Love Poem Earth

Poem for a Tuesday — “Love Poem Earth” by Shu Ting

I love earth

Just as I love my wordless father

Earth breathing warmth with its rivers of blood

Earth fermenting with sweat, fertile with oil

Quickening slightly under the strong plow and bare feet

Rising and falling from heat at the heart’s core

You must shoulder bronze statues, monuments, museums

But sign the last judgment on the line of the fault.

My frost-crusted, mud-coated, sun-cracked earth

My stern, generous, indignant earth

Earth granting me skin color and language

Earth granting me wisdom and strength

I love earth

Just as I love my compassionate mother

Robust earth covered with kissprints from the sun’s lips

Collector of leaf-layers, of sprouts springing up after sprouts

Time and again abandoned by man, never abandoning man

Creating each sound, each color, each curse

And still you are called dirt.

My lead-lustred, red-pooled, white-spotted earth

My rough, lonely, untended earth

Earth granting me love and hate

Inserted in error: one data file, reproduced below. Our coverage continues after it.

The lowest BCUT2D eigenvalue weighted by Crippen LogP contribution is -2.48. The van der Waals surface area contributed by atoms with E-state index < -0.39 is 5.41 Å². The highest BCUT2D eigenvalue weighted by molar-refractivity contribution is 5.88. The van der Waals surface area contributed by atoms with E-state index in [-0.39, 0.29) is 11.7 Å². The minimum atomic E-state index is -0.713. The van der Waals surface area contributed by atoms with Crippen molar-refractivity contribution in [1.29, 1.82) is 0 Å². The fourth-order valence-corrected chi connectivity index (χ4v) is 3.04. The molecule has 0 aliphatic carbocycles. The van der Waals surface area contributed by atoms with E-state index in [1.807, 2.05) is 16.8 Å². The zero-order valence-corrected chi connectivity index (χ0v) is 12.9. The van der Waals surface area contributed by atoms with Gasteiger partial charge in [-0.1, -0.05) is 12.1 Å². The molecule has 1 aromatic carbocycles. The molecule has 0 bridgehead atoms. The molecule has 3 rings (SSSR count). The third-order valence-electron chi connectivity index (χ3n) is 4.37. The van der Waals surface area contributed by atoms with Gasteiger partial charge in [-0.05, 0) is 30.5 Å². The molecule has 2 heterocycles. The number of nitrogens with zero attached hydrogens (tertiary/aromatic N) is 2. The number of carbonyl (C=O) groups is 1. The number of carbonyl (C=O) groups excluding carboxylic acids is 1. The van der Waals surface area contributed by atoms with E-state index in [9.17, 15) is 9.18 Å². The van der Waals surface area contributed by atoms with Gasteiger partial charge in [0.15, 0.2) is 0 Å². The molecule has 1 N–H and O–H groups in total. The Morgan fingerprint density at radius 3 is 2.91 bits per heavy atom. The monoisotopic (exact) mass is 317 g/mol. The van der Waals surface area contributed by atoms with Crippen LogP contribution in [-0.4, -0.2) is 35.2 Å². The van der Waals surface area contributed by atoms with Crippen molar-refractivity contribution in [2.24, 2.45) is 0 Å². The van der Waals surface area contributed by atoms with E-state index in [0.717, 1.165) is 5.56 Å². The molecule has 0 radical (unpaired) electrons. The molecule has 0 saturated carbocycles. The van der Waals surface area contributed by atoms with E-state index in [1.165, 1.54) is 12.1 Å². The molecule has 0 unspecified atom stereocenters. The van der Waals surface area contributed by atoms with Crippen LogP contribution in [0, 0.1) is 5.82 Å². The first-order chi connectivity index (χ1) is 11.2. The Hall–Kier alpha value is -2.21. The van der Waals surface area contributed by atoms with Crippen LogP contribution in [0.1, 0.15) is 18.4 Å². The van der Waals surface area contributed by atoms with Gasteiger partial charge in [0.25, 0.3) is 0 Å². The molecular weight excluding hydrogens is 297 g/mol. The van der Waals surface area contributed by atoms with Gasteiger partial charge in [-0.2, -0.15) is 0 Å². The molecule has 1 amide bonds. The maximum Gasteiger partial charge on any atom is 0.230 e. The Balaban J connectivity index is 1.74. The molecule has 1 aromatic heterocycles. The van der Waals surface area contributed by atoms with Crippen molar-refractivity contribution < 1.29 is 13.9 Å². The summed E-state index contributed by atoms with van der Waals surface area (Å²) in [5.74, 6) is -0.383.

Earth granting me pain and joy

Father grants me an infinite dream

Mother grants me a sensitive heart

The lines of my poems

are the sounds of the gramtree grove

Day and night sending out to the earth

its incessant shower of loveseed

— in Smoking People, chapbook 19. The Beloit Poetry Journal, vol. 39, no. 2, Winter 1988/1989, page 20.

Shu Ting is a modern Chinese poet associated with the Misty Poets, a group of 20th-century Chinese writers whose work speaks to the restrictions on art during the Cultural Revolution. After her father was accused of ideological aberrance, he moved the family to the countryside to avoid government scrutiny. She began writing poetry at age 27 and published in the underground journal Jīntiān. During the “anti-spiritual pollution” movement of the 1980s, Shu and other writers were deemed subversive and faced strong criticism from the state.

Photo by Damir on